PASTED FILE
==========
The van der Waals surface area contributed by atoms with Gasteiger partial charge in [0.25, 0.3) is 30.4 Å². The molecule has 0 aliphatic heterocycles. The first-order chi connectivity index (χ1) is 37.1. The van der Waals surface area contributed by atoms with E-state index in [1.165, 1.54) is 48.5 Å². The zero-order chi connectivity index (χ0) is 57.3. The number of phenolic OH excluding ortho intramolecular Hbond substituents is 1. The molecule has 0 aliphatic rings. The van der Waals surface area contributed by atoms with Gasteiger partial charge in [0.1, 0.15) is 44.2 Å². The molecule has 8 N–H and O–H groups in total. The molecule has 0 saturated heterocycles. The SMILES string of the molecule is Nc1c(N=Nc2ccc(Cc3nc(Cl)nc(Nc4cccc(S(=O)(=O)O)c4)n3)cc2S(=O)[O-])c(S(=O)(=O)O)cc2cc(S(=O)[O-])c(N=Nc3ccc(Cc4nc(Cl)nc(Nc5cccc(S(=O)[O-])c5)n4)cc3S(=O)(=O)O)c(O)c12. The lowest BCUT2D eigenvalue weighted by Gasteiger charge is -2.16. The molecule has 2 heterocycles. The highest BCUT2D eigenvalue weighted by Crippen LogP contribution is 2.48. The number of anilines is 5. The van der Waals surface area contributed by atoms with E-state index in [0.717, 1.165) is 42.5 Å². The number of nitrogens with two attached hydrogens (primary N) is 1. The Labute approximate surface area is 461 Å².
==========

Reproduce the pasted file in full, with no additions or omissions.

The van der Waals surface area contributed by atoms with Gasteiger partial charge in [0.25, 0.3) is 30.4 Å². The molecule has 0 aliphatic heterocycles. The first-order chi connectivity index (χ1) is 37.1. The van der Waals surface area contributed by atoms with E-state index in [1.165, 1.54) is 48.5 Å². The zero-order chi connectivity index (χ0) is 57.3. The number of phenolic OH excluding ortho intramolecular Hbond substituents is 1. The molecule has 0 aliphatic rings. The van der Waals surface area contributed by atoms with Gasteiger partial charge in [0.1, 0.15) is 44.2 Å². The molecule has 8 N–H and O–H groups in total. The molecule has 0 saturated heterocycles. The SMILES string of the molecule is Nc1c(N=Nc2ccc(Cc3nc(Cl)nc(Nc4cccc(S(=O)(=O)O)c4)n3)cc2S(=O)[O-])c(S(=O)(=O)O)cc2cc(S(=O)[O-])c(N=Nc3ccc(Cc4nc(Cl)nc(Nc5cccc(S(=O)[O-])c5)n4)cc3S(=O)(=O)O)c(O)c12. The lowest BCUT2D eigenvalue weighted by Gasteiger charge is -2.16. The molecule has 2 heterocycles. The highest BCUT2D eigenvalue weighted by Crippen LogP contribution is 2.48. The number of anilines is 5. The van der Waals surface area contributed by atoms with E-state index in [0.717, 1.165) is 42.5 Å². The number of nitrogens with two attached hydrogens (primary N) is 1. The Labute approximate surface area is 461 Å².